FCS Kali West Coast is the unification of two California organizations - FCS Cali (Baldwin Hills) and FCS Kali Club of San Diego (San Diego/Chula Vista) under the direction of official West Coast FCS Representative and Manong, Rich Verdejo. Manong Rich has just opened his FCS Cali website please visit FCS Cali. Below is an excerpt highlighting Manong Rich from his Bio.
FCS Kali San Diego is led by Manong Rich Verdejo
Born August 31, 1973 in Quezon City, Philippines, Rich Verdejo actually didn't grow up around Martial Arts especially Filipino Martial Arts (FMA). Filipinos were too busy trying to make a living instead of keeping certain cultures alive. Oddly enough, it wasn't until the family moved to the United States in 1978 where his mother exposed him to "Kung-Fu Theatre". For years, he never knew there were schools for such things in America. Always wanted to learn martial arts he was only limited to mimicing what's on TV being just as daring as in playing with knives and jumping off furniture.
Fast forward to his teen-age years and his passion to learn martial arts never left. In fact, not wanting to join in just any school, a journey to find the right Art and the right Teacher grew. Growing up in Baldwin Park California, selection of martial Arts was very limited, but learning how to fight was a necessity. Seeing the movie "Perfect Weapon" sparked an interest in the Art of Kenpo, Ed Parker's American Kenpo. Towards the end of 1992, he met Johnny Garcia that taught Kenpo in his back-yard. Remebering all those Kung-Fu movies, a back-yard school was the perfect setting.
His Kenpo training began with his knuckles on concrete floors and sparring without gear. Not incorporating the belt system, he was taught a raw form of Kenpo. It was simply to learn how to fight.
In 1994 Garcia sent him to train at the Ed Parker's Kenpo studio in Pasadena, Ca. There his understanding of theories, concepts and physics of motion began. 5th degree Paul Gerard was the Head Instructor there at the time, but there were many Black Belts to train under. Not knowing who to learn from, Larry Kongaika (3rd brown) took him under his wing. A student-teacher bond quickly developed like an older brother passing down his knowledge to the younger one. It was Sheri Parker who told Larry Kongaika to keep an eye on that kid, He has raw skills. Rich would often be one of the last people leaving the Studio showing his dedication into learning. He was often invited to jump in class with the advanced members. To have a beginner train with the advance students and black belts was rare. He was given opportunity to start teaching class at Purple belt. He finally earned his black belt in 1998. In 2003, He was awarded his 3rd degree and became Manager/Head Instructor of the Ed Parker Studio till it closed in 2005. He will always say his foundation is Ed Paker's Kenpo.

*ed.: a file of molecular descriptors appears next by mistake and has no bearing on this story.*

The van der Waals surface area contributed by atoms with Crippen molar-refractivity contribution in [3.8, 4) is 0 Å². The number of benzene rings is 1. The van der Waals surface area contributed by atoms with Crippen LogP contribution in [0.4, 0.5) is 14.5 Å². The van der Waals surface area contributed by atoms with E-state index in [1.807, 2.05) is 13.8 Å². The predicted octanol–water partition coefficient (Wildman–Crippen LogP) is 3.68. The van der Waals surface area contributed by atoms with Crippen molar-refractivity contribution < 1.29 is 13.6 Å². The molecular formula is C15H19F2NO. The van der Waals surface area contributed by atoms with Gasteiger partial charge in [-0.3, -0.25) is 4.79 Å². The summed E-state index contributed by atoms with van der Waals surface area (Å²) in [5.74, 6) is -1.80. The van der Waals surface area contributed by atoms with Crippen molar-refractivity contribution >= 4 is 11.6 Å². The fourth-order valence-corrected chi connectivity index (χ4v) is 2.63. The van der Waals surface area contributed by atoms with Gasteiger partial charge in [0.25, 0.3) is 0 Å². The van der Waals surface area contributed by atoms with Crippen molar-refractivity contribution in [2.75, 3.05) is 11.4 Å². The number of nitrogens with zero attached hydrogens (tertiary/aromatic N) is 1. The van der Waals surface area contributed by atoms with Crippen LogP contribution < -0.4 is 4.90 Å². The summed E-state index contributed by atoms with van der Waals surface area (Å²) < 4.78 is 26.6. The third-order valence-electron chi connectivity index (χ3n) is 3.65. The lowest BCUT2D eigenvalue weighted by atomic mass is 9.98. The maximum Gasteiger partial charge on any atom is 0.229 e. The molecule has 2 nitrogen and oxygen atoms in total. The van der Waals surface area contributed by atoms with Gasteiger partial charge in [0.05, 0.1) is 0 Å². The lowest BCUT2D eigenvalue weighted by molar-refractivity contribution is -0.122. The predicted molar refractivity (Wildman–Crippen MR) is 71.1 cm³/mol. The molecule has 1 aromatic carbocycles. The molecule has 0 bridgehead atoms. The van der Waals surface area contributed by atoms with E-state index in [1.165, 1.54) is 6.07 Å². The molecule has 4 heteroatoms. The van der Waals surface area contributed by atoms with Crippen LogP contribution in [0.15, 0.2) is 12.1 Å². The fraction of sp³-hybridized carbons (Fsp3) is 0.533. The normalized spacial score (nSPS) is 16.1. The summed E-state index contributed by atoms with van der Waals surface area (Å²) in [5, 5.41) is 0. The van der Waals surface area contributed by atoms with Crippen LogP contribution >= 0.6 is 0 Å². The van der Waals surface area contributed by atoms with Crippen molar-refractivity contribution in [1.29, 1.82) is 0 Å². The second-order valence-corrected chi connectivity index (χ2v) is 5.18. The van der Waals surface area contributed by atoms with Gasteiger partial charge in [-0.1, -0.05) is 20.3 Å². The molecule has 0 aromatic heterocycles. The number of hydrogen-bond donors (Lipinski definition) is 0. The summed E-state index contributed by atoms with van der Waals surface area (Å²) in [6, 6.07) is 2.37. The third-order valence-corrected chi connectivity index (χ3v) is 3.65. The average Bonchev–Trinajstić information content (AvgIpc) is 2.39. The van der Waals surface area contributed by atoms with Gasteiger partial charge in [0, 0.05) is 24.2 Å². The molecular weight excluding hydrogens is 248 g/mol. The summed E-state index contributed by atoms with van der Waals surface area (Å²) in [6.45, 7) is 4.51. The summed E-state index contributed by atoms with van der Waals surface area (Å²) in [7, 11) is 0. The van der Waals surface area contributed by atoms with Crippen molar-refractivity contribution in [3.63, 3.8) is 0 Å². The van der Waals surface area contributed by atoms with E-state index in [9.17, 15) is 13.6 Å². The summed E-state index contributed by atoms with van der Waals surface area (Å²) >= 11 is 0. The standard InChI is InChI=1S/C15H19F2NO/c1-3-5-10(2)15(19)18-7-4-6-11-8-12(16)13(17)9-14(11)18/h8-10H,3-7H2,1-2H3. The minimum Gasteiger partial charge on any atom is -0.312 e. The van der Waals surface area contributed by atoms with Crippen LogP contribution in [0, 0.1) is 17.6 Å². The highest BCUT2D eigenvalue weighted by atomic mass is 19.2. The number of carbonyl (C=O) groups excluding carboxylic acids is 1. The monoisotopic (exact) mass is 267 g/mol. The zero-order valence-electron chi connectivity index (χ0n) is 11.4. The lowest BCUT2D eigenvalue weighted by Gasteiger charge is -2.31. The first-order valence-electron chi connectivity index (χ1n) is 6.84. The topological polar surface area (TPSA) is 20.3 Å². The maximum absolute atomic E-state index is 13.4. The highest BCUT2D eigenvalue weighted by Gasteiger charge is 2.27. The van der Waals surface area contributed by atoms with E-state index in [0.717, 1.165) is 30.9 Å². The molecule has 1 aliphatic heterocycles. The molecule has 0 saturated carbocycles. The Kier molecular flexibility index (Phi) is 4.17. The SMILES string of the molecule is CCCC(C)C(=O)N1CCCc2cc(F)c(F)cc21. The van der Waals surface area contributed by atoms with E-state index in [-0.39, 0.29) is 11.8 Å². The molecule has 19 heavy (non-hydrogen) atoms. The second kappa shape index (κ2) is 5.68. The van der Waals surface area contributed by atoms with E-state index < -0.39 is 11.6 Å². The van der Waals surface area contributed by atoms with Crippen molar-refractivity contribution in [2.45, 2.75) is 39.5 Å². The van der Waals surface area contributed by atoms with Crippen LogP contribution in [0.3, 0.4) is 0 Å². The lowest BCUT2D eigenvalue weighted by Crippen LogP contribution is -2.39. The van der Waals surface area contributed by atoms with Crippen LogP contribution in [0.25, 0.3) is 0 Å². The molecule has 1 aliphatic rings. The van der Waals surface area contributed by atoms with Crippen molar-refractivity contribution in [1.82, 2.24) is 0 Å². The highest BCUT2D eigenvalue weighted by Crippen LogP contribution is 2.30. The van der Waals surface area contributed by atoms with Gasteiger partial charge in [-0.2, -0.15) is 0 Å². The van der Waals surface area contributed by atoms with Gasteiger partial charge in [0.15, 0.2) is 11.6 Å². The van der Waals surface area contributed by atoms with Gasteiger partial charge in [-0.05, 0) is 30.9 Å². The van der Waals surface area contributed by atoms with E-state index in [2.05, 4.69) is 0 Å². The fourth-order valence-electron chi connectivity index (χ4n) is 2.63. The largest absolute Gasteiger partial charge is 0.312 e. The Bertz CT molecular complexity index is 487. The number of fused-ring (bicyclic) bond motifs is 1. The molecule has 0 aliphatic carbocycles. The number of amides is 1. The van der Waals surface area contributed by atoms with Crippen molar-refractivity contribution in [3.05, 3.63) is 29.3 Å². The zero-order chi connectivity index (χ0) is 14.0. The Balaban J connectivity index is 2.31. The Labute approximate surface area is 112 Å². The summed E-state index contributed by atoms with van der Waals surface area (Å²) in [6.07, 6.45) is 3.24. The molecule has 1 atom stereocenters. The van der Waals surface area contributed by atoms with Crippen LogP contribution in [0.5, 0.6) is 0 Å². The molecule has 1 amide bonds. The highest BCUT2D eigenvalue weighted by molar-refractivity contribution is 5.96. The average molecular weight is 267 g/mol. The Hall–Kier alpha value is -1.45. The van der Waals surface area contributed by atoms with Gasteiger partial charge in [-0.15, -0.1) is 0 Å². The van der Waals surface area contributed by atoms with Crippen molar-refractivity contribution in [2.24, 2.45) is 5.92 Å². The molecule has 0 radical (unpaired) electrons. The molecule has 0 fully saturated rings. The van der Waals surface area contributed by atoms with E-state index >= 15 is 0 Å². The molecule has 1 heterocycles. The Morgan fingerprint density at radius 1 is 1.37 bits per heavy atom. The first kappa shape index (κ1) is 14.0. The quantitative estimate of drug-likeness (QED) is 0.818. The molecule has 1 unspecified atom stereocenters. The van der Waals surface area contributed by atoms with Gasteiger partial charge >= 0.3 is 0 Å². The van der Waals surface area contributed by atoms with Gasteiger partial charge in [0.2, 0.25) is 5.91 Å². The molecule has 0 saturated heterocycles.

Like most Filipinos in his generation, It wasn't till mid-90's he learn that the Philippines had their own martial art called Kali/Arnis de Mano/Eskrima. It was his Hawaiian-Filipino friend Jaime Pajo that spark the interest in seeking out his FMA roots. During down time at the Studio, He would teach Jaime, Ed Parker's Kenpo and in return Jaime taught him Kali. This led to meeting Tuhon Ray Dionaldo while a kenpo seminar in Florida in 2001. Not knowing who he was, Rich noticed a gentleman in a Kali uniform, lined up with the beginners. It wasn't till the end when He was introduced and performed a demo. Shocked to see the Founder of Filipino Combat Systems aka FCS Kali in line with the beginners, Rich gave Tuhon Ray his out most respect. Rich having some knowledge of Kali, he and Tuhon Ray shared information. So impressed he began to study under Tuhon Ray. 2003 Rich became the California Co-representative for Filipino Combat Systems. In 2008, he was awarded full Instructorship by Tuhon Ray and became West Coast Regional Rep in 2010.
On his martial arts journey Rich has befriended and touched hands with many Guros, Professional Fighters, Grandmasters, Military and Law Enforcement personnel. Always searching for new tactics and ways of learning the art of war, he hopes his journey never ends.